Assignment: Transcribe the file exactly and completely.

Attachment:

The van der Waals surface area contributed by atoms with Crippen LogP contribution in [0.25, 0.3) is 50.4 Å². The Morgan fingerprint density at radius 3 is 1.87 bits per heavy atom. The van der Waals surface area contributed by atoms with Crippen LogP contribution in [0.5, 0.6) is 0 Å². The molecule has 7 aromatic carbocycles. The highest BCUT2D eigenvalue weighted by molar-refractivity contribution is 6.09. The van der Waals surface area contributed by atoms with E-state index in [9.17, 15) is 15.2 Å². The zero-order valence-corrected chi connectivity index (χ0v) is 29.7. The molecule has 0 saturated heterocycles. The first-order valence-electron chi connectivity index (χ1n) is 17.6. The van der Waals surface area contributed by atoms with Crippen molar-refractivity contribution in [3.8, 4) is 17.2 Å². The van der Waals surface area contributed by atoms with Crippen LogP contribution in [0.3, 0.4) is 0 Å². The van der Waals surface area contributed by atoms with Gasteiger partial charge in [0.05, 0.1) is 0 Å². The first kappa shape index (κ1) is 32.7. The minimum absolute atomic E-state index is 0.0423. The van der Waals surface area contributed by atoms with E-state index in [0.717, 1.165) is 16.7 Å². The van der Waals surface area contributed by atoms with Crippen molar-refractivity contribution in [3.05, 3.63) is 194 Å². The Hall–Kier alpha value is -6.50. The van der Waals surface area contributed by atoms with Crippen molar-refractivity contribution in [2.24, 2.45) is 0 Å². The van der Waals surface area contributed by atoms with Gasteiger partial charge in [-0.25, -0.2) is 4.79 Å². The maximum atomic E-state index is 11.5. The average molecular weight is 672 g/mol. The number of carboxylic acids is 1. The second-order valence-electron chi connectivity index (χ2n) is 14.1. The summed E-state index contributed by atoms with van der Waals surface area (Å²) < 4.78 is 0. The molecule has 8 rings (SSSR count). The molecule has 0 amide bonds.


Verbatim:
The van der Waals surface area contributed by atoms with Crippen LogP contribution in [0.25, 0.3) is 50.4 Å². The Morgan fingerprint density at radius 3 is 1.87 bits per heavy atom. The van der Waals surface area contributed by atoms with Crippen LogP contribution in [0.5, 0.6) is 0 Å². The molecule has 7 aromatic carbocycles. The highest BCUT2D eigenvalue weighted by molar-refractivity contribution is 6.09. The van der Waals surface area contributed by atoms with E-state index in [9.17, 15) is 15.2 Å². The zero-order valence-corrected chi connectivity index (χ0v) is 29.7. The molecule has 0 saturated heterocycles. The first-order valence-electron chi connectivity index (χ1n) is 17.6. The van der Waals surface area contributed by atoms with Crippen molar-refractivity contribution in [3.8, 4) is 17.2 Å². The van der Waals surface area contributed by atoms with Crippen LogP contribution in [0.3, 0.4) is 0 Å². The van der Waals surface area contributed by atoms with Gasteiger partial charge in [0.05, 0.1) is 0 Å². The first kappa shape index (κ1) is 32.7. The minimum absolute atomic E-state index is 0.0423. The van der Waals surface area contributed by atoms with E-state index in [0.717, 1.165) is 16.7 Å². The van der Waals surface area contributed by atoms with Crippen molar-refractivity contribution in [3.05, 3.63) is 194 Å². The Hall–Kier alpha value is -6.50. The van der Waals surface area contributed by atoms with Crippen molar-refractivity contribution in [2.24, 2.45) is 0 Å². The van der Waals surface area contributed by atoms with Gasteiger partial charge in [-0.25, -0.2) is 4.79 Å². The maximum atomic E-state index is 11.5. The average molecular weight is 672 g/mol. The number of carboxylic acids is 1. The second-order valence-electron chi connectivity index (χ2n) is 14.1. The summed E-state index contributed by atoms with van der Waals surface area (Å²) < 4.78 is 0. The molecule has 8 rings (SSSR count). The molecule has 0 amide bonds.